You know how to light a match, don’t you?
I looked up at her and lied.
She gave me the book of matches and watched me slowly draw the bud against the scratch. She grabbed it back, You’ve got to go fast, see? Boom! Zip! She laughed and gave me the lit match with her brown wrinkled hands.
Put it in that hole there. See the flames? You just lit the grill! Now you can cook steakettes whenever you want. I confidently dropped the frozen patties from the butcher paper onto the grate.
Little girls aren’t allowed to touch matches.
* * *
Alright. We can do whatever we want today! No one is the boss of us! We can swim, play cards, eat popsicles, eat your Reese’s! It’s the Lazy Lagoon! Anything goes!
I smiled and nodded eagerly. This was every 8 year old’s dream.
I’d been in my rainbow bathing suit since 6:30am, excited for the day at my beloved Gramma’s. We started by making her big circle king bed with the furry leopard bedcover. I watched her put on bright coral lipstick, pose in the mirror, and spray White Shoulders on her neck. Then we went downstairs to make Grampa breakfast in the iron skillet before he went to work.
Go get me a beer and we’ll watch my Cubbies. I got her an Old Style from the fridge next to the TV outside in her covered patio and joined her on the black porch swing for the late morning game. I leaned on her soft arm and we rocked.
After eating I wandered around her Southside Chicago backyard. There were big bright flowers that matched my Gramma’s clothes along the high white fences, and a deep cement pool. I jumped off the diving board.
You in the pool, Aimee? Be safe in there! Don’t let the sharks getcha!
She cackled, slapped her thigh, and shouted out the Jaws theme. I rushed to the ladder and decided to clean the pool. I knew how to work the long brush without hitting the electric wires above and how to skim bugs and petals out with the net. Then I floated on the raft with my hands behind my head.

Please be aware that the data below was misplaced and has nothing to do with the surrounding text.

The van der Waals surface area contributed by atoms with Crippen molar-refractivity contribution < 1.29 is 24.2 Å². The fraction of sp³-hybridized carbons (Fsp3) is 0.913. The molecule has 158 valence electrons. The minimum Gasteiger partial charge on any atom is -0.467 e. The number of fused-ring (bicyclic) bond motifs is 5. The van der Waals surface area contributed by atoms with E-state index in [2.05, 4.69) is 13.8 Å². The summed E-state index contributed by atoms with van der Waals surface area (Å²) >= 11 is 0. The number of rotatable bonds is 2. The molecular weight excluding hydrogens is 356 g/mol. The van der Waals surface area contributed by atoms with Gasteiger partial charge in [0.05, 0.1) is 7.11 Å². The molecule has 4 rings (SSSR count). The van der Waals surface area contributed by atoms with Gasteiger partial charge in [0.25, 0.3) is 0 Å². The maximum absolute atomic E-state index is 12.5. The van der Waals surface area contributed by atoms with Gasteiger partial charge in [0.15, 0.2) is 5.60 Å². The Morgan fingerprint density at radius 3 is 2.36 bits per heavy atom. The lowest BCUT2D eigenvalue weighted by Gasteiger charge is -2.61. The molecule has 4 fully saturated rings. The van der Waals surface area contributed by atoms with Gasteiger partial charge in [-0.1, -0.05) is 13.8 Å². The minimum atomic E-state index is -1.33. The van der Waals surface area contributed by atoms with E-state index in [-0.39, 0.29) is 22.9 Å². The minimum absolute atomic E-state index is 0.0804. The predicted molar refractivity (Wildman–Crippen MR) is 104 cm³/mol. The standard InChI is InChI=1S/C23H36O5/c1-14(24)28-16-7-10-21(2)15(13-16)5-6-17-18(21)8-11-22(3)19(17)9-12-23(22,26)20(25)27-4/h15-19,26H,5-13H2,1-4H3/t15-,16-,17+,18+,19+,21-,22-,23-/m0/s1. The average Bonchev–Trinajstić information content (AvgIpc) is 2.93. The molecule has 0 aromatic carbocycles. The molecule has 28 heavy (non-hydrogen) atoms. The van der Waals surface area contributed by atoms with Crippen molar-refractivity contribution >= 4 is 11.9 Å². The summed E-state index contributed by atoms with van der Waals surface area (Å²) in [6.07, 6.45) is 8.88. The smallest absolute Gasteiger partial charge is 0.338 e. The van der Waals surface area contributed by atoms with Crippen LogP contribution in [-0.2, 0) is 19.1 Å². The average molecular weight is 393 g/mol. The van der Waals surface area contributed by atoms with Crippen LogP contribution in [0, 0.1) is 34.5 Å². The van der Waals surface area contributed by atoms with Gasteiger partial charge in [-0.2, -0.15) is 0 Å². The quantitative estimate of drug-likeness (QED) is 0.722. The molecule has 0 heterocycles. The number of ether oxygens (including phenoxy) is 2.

Little girls aren’t allowed to swim alone.
* * *
After a while Gramma came out from under the patio, stretched, and clapped her hands.
Who’s ready to play cards? No Go Fish. No Old Maid. We’re playing Rummy, and we’re playing for blood. You’re going to have to win fair and square.
I scrambled out of the pool, my eyes twinkling.
She shuffled the deck three different ways and flicked the cards across the table. When I won a hand she shouted, Ah! You got me, kid. But no more! and she got up, walked around her chair, and declared, The Worm Has Turned! She cursed my cards. I cursed hers. We laughed so hard.
Little girls aren’t allowed to sass grown-ups.
Before cooking dinner she went to vacuum and I walked down the kitchen stairs to the basement bar.
I loved it down there surrounded by beer signs, fancy bottles, swizzle sticks, and napkins with jokes on them. I cleaned the counter and put out glasses. I asked imaginary guests about their families, just like Gramma would ask her dozen delighted siblings and their seventy kids when any of them came over. On earlier visits I learned the boring colors – vodka, gin, bourbon, wine – did not taste good. But liquors tasted great.
I poured myself some of the emerald green Crème de Menthe, my favorite. It coated and warmed my throat. I had another.
Little girls aren’t allowed to drink.
I woke up on the floor behind the bar with my Gramma leaning over me. Hey, you alright? Come on upstairs. I stood up dazed and followed her. In the kitchen, I ate some Reese’s peanut butter cups while she cooked dinner. She bellowed out a German song, acted out scenes from The Honeymooners, and danced with her spatula. I giggled and joined her. She told dirty jokes, too.
But don’t tell your Mom. She wouldn’t like it.
* * *
We watched the best shows of the 1980s at night: Family Feud, Archie Bunker, and Facts of Life, taking breaks for popsicles and HoHo’s. The vertical blinds lazily clinked against each other in the soft breeze. The room smelled like chlorine, cold cream, and Jean Naté.
After the news Gramma brushed her teeth and put on more lipstick.
In case I die in my sleep.
I laid awake between my Gramma and Grampa, licking chocolate off my smile in the dark. I had three more days to be a grown-up with Gramma. Then my Mom would bring me home and I’d have to be a little girl again
* * * * *
Aimee Fritz is an introvert who delights in telling long, true tales about everyday absurdities in her suburban life. She finally believes in an unseen God, hopes to someday feel qualified to parent her kids, and is now allergic to every food she used to enjoy. Read more of her stories about world changers, souls, and big mistakes at familycompassionfocus.com
Matches photograph by Simon D.